Photo Gallery: The Cape’s Downeast connection
Victor Sokoloski looks out at one of the lobster tidal pounds in Stueben, Maine.
Mac’s Seafood and the Lobster Trap have done business together for decades and know many of the same people, have heard many of the same fish stories. Although there is a 20-year age difference, the businesses have grown in similar ways, had similar successes with small-boat commercial fishermen at the core of their successes. Last year, Mac’s bought the Lobster Trap and its properties in Bourne and Maine. Check out this gallery to get a glimpse into Mac Hay and Sam Bradford’s new venture.
The crew at the Lobster Trap in Maine grade a truckful of lobsters.
With housing costs going up in Maine, the Lobster Trap offers employee housing onsite to ensure the lobsters keep moving.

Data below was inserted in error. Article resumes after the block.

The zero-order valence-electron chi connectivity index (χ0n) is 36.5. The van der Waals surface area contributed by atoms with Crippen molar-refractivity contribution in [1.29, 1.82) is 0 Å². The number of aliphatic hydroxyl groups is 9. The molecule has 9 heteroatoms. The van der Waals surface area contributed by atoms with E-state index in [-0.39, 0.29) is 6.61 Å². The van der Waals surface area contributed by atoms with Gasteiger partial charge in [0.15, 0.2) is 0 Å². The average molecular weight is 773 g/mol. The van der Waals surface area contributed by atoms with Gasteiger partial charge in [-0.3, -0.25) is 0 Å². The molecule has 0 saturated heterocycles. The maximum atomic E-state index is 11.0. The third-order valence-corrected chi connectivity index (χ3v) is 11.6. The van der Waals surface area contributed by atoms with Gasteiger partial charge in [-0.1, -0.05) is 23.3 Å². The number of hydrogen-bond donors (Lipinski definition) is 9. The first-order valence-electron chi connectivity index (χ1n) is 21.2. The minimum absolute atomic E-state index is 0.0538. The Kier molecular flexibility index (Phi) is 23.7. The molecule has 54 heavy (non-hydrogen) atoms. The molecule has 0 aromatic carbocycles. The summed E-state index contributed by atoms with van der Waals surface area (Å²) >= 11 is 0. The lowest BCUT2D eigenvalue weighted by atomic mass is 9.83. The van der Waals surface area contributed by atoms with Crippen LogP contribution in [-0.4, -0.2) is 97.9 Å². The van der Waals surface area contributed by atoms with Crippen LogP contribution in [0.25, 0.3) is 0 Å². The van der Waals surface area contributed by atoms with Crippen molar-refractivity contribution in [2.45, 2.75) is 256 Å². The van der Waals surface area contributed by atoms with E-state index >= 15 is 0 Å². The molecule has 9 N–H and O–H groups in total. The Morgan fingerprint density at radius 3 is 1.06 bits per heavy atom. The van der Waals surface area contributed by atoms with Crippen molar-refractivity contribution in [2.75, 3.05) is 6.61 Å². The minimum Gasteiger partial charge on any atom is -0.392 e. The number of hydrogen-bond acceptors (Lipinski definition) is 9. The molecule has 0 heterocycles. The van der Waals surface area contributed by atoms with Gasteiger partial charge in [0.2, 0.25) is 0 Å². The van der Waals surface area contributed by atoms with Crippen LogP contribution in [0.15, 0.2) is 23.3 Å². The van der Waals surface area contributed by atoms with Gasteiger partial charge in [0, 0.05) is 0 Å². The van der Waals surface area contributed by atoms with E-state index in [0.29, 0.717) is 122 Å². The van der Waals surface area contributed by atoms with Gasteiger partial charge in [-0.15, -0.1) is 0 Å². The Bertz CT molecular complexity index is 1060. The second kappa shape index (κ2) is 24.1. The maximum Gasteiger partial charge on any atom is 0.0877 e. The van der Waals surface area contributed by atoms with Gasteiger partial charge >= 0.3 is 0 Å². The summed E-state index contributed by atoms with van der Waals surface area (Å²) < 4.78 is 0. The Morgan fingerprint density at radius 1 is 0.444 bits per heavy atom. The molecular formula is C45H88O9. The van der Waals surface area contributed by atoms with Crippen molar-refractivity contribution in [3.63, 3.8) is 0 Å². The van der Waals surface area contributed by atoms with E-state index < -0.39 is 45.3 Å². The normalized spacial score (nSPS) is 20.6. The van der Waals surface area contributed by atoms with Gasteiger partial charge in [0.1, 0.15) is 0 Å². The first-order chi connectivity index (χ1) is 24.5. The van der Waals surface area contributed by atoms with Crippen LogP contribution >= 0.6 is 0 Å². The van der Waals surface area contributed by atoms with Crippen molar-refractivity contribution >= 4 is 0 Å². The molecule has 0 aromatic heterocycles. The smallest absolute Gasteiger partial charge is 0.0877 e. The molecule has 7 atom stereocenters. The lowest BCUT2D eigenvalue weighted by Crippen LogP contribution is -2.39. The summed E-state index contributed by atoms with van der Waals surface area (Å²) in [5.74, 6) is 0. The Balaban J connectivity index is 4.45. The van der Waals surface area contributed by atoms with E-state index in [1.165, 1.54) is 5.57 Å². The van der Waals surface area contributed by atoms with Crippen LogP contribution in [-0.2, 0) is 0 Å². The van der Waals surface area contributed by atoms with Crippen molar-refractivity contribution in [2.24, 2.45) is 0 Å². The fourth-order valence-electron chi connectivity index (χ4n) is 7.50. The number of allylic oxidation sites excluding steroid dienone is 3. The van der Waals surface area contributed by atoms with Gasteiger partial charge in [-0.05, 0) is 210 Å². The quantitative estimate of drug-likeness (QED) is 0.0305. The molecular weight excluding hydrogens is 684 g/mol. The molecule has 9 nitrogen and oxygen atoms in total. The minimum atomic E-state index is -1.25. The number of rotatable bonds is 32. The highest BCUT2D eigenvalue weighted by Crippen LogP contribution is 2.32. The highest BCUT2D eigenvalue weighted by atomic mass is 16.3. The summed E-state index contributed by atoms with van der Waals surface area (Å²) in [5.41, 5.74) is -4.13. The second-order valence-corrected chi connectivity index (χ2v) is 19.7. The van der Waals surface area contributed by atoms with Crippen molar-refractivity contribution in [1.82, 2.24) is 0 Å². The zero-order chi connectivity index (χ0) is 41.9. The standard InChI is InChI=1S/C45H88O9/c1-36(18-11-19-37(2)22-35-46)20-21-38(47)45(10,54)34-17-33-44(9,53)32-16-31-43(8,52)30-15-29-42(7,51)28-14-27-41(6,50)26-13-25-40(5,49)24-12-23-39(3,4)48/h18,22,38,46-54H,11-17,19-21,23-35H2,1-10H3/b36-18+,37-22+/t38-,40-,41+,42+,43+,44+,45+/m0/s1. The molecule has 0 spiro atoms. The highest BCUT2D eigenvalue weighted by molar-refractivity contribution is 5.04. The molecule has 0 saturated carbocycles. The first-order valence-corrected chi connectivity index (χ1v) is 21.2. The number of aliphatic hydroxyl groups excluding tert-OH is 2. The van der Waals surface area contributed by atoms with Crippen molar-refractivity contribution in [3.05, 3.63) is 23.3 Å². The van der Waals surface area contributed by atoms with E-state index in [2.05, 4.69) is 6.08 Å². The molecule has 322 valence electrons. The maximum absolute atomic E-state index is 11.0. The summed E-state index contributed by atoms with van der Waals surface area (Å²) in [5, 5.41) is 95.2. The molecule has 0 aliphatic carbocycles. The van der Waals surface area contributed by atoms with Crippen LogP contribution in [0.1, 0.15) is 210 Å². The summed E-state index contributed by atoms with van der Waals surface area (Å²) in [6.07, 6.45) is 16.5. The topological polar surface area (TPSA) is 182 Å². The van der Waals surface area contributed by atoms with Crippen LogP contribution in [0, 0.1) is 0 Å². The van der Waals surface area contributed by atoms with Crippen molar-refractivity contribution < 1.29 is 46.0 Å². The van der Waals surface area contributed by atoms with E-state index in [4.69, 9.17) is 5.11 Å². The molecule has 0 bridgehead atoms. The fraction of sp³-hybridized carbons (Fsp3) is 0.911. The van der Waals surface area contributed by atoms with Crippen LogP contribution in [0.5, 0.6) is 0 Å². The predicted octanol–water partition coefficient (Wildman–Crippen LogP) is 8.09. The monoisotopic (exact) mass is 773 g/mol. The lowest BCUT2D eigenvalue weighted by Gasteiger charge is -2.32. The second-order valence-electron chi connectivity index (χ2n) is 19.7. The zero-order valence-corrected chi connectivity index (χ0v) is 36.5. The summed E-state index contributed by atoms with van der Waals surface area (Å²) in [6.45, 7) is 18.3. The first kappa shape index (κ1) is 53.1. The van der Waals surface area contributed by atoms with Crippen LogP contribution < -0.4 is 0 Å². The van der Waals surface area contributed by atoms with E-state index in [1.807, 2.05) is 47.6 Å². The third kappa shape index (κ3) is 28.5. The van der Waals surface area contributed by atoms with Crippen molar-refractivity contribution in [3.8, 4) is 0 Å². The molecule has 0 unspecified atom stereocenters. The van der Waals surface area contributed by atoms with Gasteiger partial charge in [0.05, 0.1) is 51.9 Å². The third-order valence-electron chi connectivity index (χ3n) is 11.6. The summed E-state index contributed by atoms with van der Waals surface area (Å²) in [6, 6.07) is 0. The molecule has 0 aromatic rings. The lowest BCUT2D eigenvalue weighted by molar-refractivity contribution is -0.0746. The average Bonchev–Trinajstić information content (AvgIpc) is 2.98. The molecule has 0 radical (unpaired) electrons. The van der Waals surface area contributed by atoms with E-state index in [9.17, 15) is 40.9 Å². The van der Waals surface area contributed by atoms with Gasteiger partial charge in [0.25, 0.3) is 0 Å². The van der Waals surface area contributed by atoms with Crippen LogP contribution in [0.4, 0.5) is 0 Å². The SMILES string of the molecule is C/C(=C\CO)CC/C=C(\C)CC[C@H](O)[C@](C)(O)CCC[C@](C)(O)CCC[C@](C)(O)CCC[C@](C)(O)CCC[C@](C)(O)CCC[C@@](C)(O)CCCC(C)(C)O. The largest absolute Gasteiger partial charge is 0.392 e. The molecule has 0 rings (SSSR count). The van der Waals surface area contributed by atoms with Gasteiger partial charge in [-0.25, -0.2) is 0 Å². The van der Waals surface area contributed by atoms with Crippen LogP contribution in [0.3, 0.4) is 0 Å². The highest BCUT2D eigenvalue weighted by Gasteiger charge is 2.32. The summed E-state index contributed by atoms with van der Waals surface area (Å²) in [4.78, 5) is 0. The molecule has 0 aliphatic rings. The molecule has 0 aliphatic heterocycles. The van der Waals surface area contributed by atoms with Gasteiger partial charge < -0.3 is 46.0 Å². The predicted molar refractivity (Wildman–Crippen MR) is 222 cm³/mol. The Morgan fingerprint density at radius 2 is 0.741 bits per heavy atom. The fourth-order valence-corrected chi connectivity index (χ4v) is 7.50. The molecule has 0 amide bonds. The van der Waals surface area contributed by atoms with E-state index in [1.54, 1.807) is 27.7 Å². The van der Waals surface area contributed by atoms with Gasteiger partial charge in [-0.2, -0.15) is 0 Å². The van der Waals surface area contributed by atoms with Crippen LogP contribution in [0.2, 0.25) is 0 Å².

There are seven different sizes of lobster, these are quarter pounders.
These totes are full of lobsters and the tanks are used to give lobsters some rest and relaxation before they head on to the next destination.
The wind kept the lobstermen off the water, so the weigh station in Stueben quiet.
Skates are an important bait for lobstermen, but they also use pogies, redfish, and more.
Lobsters are shipped from the Lobster Trap all over the world, particularly Europe.
An old newspaper clipping about Logan Clarke’s business, before he expanded into Maine.
Logan Clarke at the Lobster Trap in Bourne.